Typically, you are allowed to deduct the interest paid on up to $1 million in mortgage debt on your primary or secondary home (or both combined) when refinancing as a couple and $500,000 as a single. If you are single and are taking money out of your home via a cash-out refinance, you can deduct the interest on up to $500,000 if you use the money on home improvements or repairs.

However, if you are taking money out for something OTHER THAN home improvements and/or repairs, then it is no longer qualified as mortgage debt and looked at as a home equity loan for tax purposes. This means that the interest paid on this type of cash-out refinance is only tax deductible up to a maximum of $100,000 for a couple and $50,000 for a single.
Here is a great example of how this works:

Person A: Owes $300,000 on their mortgage. Takes a Cash-Out Refinance for $375,000 and uses that to improve their kitchen. The mortgage paid on the full $375,000 is tax-deductible as they are below the limit of $500,000 for single homeowners.

Person B: Owes $300,000 on their mortgage. Takes a Cash-Out Refinance for $375,000 and uses this to consolidate their outstanding credit card debt. They would only be able to deduct the mortgage interest on $50,000 of the new debt, but the $25,000 leftover would NOT be tax-deductible.

Are Cash-Out Refinance Rates Higher Than Traditional Refinance Rates?

Cash-out refinance rates are no different than traditional refinance rates when offered by a common lender, but different factors can affect what rate you are offered for a refinance. The difference between the two lies in the fact that you will be tapping into your home’s equity to take out a larger loan to get cash, typically for a major expense.

What are the Differences Between a Cash-Out Refinance and a Home Equity Loan and HELOC?

The big difference between a cash-out refinance loan and home equity loans is that a cash-out refinance takes your current mortgage and converts it into a larger mortgage, whereas other home equity loan options create a second mortgage on your home. A Home Equity Line of Credit (HELOC) acts as a second mortgage and allows you to withdraw the money you want as you need it and only repay the amount you borrow, while a cash-out refinance is a lump sum.

Here are some key comparison points:

Borrowing Limits

Cash-Out Refinance allows you to borrow against 80% of your home’s value whereas HELOCs allow you to borrow up to 85% of your home’s value.

Amount you could get at closing

With a Cash Out Refi, you get a lump sum at closing (usually up to 45 days). With a HELOC, you get access to a line of credit that you can take out at your discretion (usually under 30 days).

Closing Costs

Cash-out refinances have closing costs that range from 2-5% depending on the lender. HELOCs, on the other hand, have little to no closing costs.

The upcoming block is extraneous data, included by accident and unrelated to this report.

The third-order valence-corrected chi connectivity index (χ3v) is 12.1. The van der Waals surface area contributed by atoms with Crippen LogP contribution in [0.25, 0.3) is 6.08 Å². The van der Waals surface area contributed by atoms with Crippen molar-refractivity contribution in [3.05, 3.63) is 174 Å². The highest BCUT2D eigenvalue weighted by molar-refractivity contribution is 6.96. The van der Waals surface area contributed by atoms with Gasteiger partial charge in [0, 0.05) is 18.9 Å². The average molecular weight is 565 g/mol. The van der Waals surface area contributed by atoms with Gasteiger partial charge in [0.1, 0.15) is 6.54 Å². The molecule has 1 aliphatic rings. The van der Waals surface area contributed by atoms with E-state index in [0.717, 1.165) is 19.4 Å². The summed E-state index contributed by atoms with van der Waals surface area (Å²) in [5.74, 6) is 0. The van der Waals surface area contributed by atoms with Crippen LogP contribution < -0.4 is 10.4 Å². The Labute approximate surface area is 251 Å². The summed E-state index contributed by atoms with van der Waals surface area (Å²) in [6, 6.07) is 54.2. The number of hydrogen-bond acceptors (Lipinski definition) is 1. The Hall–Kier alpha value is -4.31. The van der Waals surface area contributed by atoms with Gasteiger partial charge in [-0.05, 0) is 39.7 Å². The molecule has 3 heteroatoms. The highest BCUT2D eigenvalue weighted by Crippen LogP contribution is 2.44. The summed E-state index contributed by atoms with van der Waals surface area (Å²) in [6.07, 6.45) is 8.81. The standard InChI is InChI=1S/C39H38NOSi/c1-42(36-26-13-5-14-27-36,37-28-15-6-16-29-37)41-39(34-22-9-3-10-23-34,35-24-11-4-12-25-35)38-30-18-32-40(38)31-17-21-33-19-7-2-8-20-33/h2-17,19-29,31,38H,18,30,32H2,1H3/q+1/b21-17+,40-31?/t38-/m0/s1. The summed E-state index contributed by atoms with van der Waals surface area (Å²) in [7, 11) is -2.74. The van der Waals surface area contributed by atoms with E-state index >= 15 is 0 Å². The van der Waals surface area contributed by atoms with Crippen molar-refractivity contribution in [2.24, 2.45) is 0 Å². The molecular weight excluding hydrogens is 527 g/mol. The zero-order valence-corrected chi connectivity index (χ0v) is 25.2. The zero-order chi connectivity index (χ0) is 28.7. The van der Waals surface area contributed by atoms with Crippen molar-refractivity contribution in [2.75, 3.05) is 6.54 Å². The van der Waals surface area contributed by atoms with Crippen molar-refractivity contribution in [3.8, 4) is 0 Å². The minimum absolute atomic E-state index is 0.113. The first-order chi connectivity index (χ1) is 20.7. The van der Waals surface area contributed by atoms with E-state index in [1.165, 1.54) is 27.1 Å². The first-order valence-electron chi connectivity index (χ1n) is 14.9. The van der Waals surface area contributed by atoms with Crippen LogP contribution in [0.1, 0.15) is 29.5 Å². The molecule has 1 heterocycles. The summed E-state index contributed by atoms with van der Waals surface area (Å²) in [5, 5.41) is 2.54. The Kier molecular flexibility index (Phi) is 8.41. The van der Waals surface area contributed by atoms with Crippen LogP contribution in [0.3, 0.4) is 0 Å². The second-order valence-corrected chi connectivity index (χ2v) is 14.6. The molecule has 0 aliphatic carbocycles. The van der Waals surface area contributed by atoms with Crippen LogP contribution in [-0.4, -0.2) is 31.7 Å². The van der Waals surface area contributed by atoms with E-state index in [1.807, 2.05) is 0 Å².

Loan Term

With a cash-out refinance, you can select your loan term, choosing among popular options such as a fixed-rate mortgage of 15 or 30 years or variable rate mortgage with a 5/1 ARM. Most HELOCs come with a draw period of up to 10 years.

In a nutshell, a cash-out refinance may be better for you than a HELOC if you prefer the stability of a fixed monthly payment, what you save by refinancing outweighs refinancing fees and your current home loan has a higher rate than you could qualify, for now, saving on interest. A HELOC is better if you want to stick with your current mortgage due to having a lower interest rate than you could get today, you like the flexibility of having a line of credit you can borrow against and you want to borrow against 85% of your home’s equity vs. 80% you would get with a cash-out refinance.

Can You do a VA Cash-Out Refinance?

If you meet the VA loan requirements, you could get a VA loan cash-out refinance which would allow you to pocket up to 100% of your home’s value. The VA cash-out allows you to also receive cash at the closing of the loan and refinance a non-VA loan. Further, the VA cash-out refinance, like all VA loans, requires no mortgage insurance.

Paying Too Much for Your Mortgage?

Connect with lenders that specialize in VA Refinancing at VeteranLoansOnline to see if you can lower your monthly payment 

Can You Do a Cash-Out Refinance On Rental or Investment Properties?

For an investor, a cash-out refinance is a great tool. A cash-out refinance can help you maximize the return on your investment to lower your monthly mortgage payment and increase your rental income or allow you to buy additional property. While this could be a great tool, there are rules and guidelines for cash-out refinances on rental properties:

  • The maximum loan-to-value is 75% for 1-unit properties and 70% for 2- to 4-unit properties. These maximums are lowered by 10% for adjustable-rate mortgages. If listed for sale in the last 6 months the maximum LTV is 70%.
  • The property can’t be listed for sale when applying.
  • The property is not eligible if purchased with the last 6 months unless the new loan amount is no more than the original purchase price plus closing costs, no mortgage financing was used for the purchase, the seller didn’t have a pre-existing relationship or financial interest and the buyer has a final Closing Disclosure that shows the purchase price and other transaction details.
  • These requirements all fall under the delayed financing rule.

Are There Additional Costs With a Cash-Out refinance?

Just as with a traditional cash-out refinance, you will pay closing costs. These costs are typically 2%-6% of the mortgage. For context, this will range from $5,000 to $15,000 on a $250,000 mortgage.

If you are looking to borrow more than 80% of your home’s value, you will also have to pay private mortgage insurance (PMI). This insurance typically costs anywhere from 0.55% to 2.25%. For context, PMI of 1% on a $250,000 mortgage would cost $2,500 per year.